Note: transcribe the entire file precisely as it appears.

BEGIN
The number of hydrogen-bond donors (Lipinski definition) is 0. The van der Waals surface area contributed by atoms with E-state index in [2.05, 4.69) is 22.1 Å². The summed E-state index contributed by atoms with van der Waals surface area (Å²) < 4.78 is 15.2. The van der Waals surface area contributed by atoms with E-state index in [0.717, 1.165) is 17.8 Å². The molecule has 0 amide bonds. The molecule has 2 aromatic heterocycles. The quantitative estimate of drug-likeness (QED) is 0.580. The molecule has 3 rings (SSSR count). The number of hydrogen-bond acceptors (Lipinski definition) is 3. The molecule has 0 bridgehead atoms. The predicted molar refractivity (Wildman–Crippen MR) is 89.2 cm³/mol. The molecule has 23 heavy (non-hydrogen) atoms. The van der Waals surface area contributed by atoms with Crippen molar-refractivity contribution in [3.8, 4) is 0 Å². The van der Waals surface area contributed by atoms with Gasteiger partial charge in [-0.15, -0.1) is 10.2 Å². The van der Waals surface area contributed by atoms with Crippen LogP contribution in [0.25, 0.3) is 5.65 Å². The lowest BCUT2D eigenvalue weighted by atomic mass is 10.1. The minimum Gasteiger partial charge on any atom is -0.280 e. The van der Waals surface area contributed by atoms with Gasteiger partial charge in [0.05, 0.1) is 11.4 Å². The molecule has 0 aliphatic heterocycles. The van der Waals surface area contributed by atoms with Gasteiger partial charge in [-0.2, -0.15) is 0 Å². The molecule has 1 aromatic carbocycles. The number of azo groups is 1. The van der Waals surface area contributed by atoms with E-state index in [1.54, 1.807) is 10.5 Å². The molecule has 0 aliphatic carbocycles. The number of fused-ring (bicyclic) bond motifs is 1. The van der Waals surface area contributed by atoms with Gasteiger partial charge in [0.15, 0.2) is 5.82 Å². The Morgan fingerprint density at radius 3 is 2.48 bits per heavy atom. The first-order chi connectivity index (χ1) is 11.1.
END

The number of hydrogen-bond donors (Lipinski definition) is 0. The van der Waals surface area contributed by atoms with E-state index in [2.05, 4.69) is 22.1 Å². The summed E-state index contributed by atoms with van der Waals surface area (Å²) < 4.78 is 15.2. The van der Waals surface area contributed by atoms with E-state index in [0.717, 1.165) is 17.8 Å². The molecule has 0 amide bonds. The molecule has 2 aromatic heterocycles. The quantitative estimate of drug-likeness (QED) is 0.580. The molecule has 3 rings (SSSR count). The number of hydrogen-bond acceptors (Lipinski definition) is 3. The molecule has 0 bridgehead atoms. The predicted molar refractivity (Wildman–Crippen MR) is 89.2 cm³/mol. The molecule has 23 heavy (non-hydrogen) atoms. The van der Waals surface area contributed by atoms with Crippen molar-refractivity contribution in [3.8, 4) is 0 Å². The van der Waals surface area contributed by atoms with Gasteiger partial charge in [-0.15, -0.1) is 10.2 Å². The van der Waals surface area contributed by atoms with Crippen LogP contribution in [0.25, 0.3) is 5.65 Å². The lowest BCUT2D eigenvalue weighted by atomic mass is 10.1. The minimum Gasteiger partial charge on any atom is -0.280 e. The van der Waals surface area contributed by atoms with Gasteiger partial charge in [0.05, 0.1) is 11.4 Å². The molecule has 0 aliphatic heterocycles. The van der Waals surface area contributed by atoms with Gasteiger partial charge in [-0.2, -0.15) is 0 Å². The molecule has 1 aromatic carbocycles. The number of azo groups is 1. The van der Waals surface area contributed by atoms with E-state index in [1.54, 1.807) is 10.5 Å². The molecule has 0 aliphatic carbocycles. The number of fused-ring (bicyclic) bond motifs is 1. The van der Waals surface area contributed by atoms with Gasteiger partial charge in [0.15, 0.2) is 5.82 Å². The Morgan fingerprint density at radius 3 is 2.48 bits per heavy atom. The first-order chi connectivity index (χ1) is 11.1.